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France commemorates D-Day without crowds amid pandemic

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At daybreak on Saturday, Charles Shay stood lonesome without any fellow veteran on the very same beach where he waded ashore 76 years ago, part of one of the most epic battles in military history that came to be known as D-Day and turned the tide of World War II.

Compared to last year, when many tens of thousands came to the northern French beaches of Normandy to cheer the dwindling number of veterans and celebrate three quarters of a century of liberation from Nazi oppression, the coronavirus lockdown turned this year’s remembrance into one of the eeriest ever.

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“I am very sad now,” said Shay, who was a 19-year-old U.S. Army medic when he landed on Omaha Beach under horrific machine-gun fire and shells. “Because of the virus, nobody can be here. I would like to see more of us here,” he told the Associated Press.

Normally, 95-year-old Shay would be meeting other survivors of the 1944 battle and celebrating with locals and dignitaries alike, all not far from his home close to the beaches that defined his life.

“This year, I am one of the very few that is probably here,” he said, adding that other U.S. veterans could not fly in because of the pandemic.

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When a full moon disappeared over land and the sun rose the other side over the English Channel, there was no customary rumble of columns of vintage jeep and trucks to be heard, roads still so deserted a hare sat alongside them.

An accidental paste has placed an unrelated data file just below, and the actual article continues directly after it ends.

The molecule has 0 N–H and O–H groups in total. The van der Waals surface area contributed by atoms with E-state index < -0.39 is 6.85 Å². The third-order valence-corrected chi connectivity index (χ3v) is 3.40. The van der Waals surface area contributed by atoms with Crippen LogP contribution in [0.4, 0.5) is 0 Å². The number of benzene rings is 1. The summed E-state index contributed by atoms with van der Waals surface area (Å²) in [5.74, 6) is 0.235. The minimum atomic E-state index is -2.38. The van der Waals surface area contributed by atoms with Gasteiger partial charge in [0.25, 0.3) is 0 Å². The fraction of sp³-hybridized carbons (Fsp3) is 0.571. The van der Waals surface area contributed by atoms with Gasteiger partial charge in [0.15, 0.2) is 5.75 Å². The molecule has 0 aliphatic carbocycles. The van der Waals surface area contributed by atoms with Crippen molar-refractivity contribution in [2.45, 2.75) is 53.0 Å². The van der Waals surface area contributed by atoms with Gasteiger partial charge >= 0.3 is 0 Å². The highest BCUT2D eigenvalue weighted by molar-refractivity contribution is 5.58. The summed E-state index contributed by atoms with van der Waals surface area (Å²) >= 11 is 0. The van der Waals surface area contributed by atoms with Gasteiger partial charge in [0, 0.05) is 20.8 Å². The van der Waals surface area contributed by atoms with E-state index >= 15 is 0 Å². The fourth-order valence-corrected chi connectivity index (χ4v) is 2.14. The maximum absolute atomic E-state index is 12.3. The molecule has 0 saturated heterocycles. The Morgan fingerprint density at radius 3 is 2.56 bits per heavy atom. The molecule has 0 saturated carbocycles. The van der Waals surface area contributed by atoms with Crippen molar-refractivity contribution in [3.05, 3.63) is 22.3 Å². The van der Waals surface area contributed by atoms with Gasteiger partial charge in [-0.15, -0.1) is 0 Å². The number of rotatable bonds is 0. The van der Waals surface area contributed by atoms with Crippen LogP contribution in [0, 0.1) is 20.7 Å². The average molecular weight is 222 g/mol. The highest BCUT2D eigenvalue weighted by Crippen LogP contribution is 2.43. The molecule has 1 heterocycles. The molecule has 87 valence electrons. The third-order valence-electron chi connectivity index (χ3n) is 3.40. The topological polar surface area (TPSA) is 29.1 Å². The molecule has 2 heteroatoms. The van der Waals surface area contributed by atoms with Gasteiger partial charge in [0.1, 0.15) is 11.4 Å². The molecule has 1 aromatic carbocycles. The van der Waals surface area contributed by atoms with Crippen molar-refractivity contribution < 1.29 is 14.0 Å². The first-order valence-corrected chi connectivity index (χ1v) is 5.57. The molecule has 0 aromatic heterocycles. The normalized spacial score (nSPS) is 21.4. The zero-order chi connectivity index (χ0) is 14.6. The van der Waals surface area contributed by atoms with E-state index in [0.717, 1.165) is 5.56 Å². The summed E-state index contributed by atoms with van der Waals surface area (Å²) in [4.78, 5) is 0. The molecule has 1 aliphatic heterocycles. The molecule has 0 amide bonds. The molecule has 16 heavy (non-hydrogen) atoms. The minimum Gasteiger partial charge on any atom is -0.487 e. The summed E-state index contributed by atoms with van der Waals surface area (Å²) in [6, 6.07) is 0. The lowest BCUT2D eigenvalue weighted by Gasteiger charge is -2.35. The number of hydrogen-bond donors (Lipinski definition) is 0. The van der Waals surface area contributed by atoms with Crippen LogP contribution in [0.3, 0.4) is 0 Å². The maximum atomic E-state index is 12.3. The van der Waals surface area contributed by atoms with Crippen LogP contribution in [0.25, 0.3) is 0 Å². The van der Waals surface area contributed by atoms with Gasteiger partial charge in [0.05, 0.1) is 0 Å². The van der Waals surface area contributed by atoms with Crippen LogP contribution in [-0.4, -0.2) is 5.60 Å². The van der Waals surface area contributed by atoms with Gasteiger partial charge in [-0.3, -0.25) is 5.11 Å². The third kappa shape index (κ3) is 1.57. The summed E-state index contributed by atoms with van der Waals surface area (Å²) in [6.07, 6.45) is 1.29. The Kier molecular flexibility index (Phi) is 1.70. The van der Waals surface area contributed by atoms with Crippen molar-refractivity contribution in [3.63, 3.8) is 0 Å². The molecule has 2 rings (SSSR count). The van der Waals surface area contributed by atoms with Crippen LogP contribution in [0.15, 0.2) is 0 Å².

Still the French would not let this day slip by unnoticed, such is their attachment to some 160,000 soldiers from the United States, BritainCanada and others who spilled their blood to free foreign beaches and fight on to finally defeat Nazism almost one year later.

“It’s a June 6th unlike any other,” said Philippe Laillier, the mayor of Saint-Laurent-Sur-Mer, where he staged a small remembrance around the Omaha Beach monument. “But still we had to do something. We had to mark it.”

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The moment the sun broke over the ocean, the Omaha Beach theme from Saving Private Ryan blared across the sand for a few dozen locals and visitors dressed in vintage clothing.

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The lack of a big international crowd was palpable though.

The pandemic has wreaked havoc across the world, infecting 6.6 million people, killing over 391,000 and devastating economies. It poses a particular threat to the elderly — like the surviving D-Day veterans who are in their late nineties or older.

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It has also affected the younger generations who turn out every year to mark the occasion. Most have been barred from traveling to the windswept coasts of Normandy.

It did not affect Ivan Thierry, 62, a local fisherman who catches seabass around the wrecks that still litter the seabed nearby. He was holding an American flag in tribute even before dawn.

“There is not nobody here. Even if we are only a dozen, we are here to commemorate,” he said.

(AP)